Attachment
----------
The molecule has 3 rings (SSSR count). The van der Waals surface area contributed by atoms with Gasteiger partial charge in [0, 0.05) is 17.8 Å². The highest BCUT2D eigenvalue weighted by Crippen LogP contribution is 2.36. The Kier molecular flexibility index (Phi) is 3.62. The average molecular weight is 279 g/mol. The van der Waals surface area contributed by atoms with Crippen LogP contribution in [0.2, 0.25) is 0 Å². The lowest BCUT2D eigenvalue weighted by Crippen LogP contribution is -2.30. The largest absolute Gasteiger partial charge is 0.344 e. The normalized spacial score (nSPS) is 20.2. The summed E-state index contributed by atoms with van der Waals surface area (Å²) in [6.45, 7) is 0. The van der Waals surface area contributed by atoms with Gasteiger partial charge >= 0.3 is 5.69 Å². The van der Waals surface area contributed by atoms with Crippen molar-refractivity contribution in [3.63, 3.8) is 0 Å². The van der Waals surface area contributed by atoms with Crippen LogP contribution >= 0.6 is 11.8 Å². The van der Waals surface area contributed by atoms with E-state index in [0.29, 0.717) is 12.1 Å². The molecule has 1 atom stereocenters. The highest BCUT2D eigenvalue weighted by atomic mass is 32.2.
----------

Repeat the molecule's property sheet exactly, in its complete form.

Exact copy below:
The molecule has 3 rings (SSSR count). The van der Waals surface area contributed by atoms with Gasteiger partial charge in [0, 0.05) is 17.8 Å². The highest BCUT2D eigenvalue weighted by Crippen LogP contribution is 2.36. The Kier molecular flexibility index (Phi) is 3.62. The average molecular weight is 279 g/mol. The van der Waals surface area contributed by atoms with Crippen LogP contribution in [0.2, 0.25) is 0 Å². The lowest BCUT2D eigenvalue weighted by Crippen LogP contribution is -2.30. The largest absolute Gasteiger partial charge is 0.344 e. The normalized spacial score (nSPS) is 20.2. The summed E-state index contributed by atoms with van der Waals surface area (Å²) in [6.45, 7) is 0. The van der Waals surface area contributed by atoms with Gasteiger partial charge >= 0.3 is 5.69 Å². The van der Waals surface area contributed by atoms with Crippen molar-refractivity contribution in [3.63, 3.8) is 0 Å². The van der Waals surface area contributed by atoms with Crippen LogP contribution >= 0.6 is 11.8 Å². The van der Waals surface area contributed by atoms with E-state index in [0.29, 0.717) is 12.1 Å². The molecule has 1 atom stereocenters. The highest BCUT2D eigenvalue weighted by atomic mass is 32.2.